Cinematic strings, chanson and cabaret, folk ballads and flamenco, filtered through Scott Walker, Del Shannon and Calexico. Take all this then imagine it being played by five cheerful Glaswegians who have been in and around the city's music scene for 20 years and you start to get an idea of just how special A New International are.

Formed from the ashes of cult favourites the Starlets, a band who shared the stage with the likes of Belle and Sebastian and Camera Obscura, A New International have been quietly building a devoted fanbase in Scotland and Europe for the past 18 months.

Debut album Come to the Fabulon received glowing reviews from the likes of Times music critic Pete Paphides and Richard Hawley on its release in March, while the band's recent BBC radio sessions and live shows – including a gig at the CCA in Glasgow described by Deacon Blue's Ricky Ross as "magical and dangerous" – have ensured cult status for the second time.

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HeraldScotland:

The magic Ross refers to comes from the musicianship and the ambition of the songwriting, with resulting soundscapes that are lush and romantic, complex and multi-layered, all built around charismatic frontman Biff Smith's remarkable vocal range, acoustic guitar and accordion playing. Brooding electric guitars, violin and trumpet add texture, harmony and depth.

Though the band are still playing small venues, this is a sound and attitude that would work just as well accompanied by full orchestra in the big concert halls, and the increasing buzz around A New International suggests a bigger stage and wider recognition are just around the corner. It's no less than this talented bunch deserve.

After all, there aren't many bands that have the imagination and confidence to completely recreate themselves in order to have a second bite at the cherry. And according to Smith there are advantages to being a bit older and wiser."I think the band know one another, and ourselves, well enough by now to be able to recognise our strengths and to accept what we are less good at," the 43-year-old smiles philosophically. "We're more of a team now than in the past.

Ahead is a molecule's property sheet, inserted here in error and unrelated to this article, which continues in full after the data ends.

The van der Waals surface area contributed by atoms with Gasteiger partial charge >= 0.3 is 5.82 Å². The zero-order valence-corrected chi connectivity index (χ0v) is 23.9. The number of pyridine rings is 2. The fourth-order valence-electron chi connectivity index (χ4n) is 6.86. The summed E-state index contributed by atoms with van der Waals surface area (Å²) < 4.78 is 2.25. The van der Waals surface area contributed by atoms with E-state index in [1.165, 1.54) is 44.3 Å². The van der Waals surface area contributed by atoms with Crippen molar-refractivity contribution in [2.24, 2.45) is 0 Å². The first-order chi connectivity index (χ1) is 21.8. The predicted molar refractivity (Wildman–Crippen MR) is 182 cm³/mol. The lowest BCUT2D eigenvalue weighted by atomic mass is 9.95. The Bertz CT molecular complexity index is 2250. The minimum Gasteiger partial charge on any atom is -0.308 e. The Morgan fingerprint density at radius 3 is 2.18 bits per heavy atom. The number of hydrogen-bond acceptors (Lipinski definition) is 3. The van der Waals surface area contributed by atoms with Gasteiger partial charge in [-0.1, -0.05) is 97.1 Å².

"I suppose on the way to here some members have, in the traditional sense, grown up more than others, having 'proper' jobs and families with all the attendant responsibilities, so it's not as easy to pack our guitars and go off on an adventure as it once was. Our time is limited, but so is everyone's – that makes it more precious."

Smith says that although the band is staunchly internationalist in outlook, Glasgow has long been both a muse and an inspiration.

"I love anything which doesn't know its place or obey the rules in art, love, literature, music, life," he explains. "Cities act like magnets to kids growing up in the satellite towns and surrounding areas. I grew up in Cumbernauld where everyone's parents were not only from and born in Glasgow but also spoke about the city as though it was still there, just outside the window.

"I have visited some stunningly beautiful cities which didn't quite seem to me to have the cultural vibrancy of Glasgow. Perhaps we create something because we have to. Although there are many areas of beauty in Glasgow, it is not a looker of a city in the way that, for example, Paris, Prague or Edinburgh is, so perhaps we try harder, have more to prove. Glasgow in winter can be an endurance test, so we make things, paint things and write things to cheer ourselves up."

Smith believes there is at least another album in the current line-up, and after that, well, who knows? In the meantime, if you want to experience the spine-tingling pop perfection of A New International up close and personal, get along to one of their forthcoming Scottish shows. The secret is almost out.

A New International play Glasgow's Glad Cafe on January 26. Come to the Fabulon is out now

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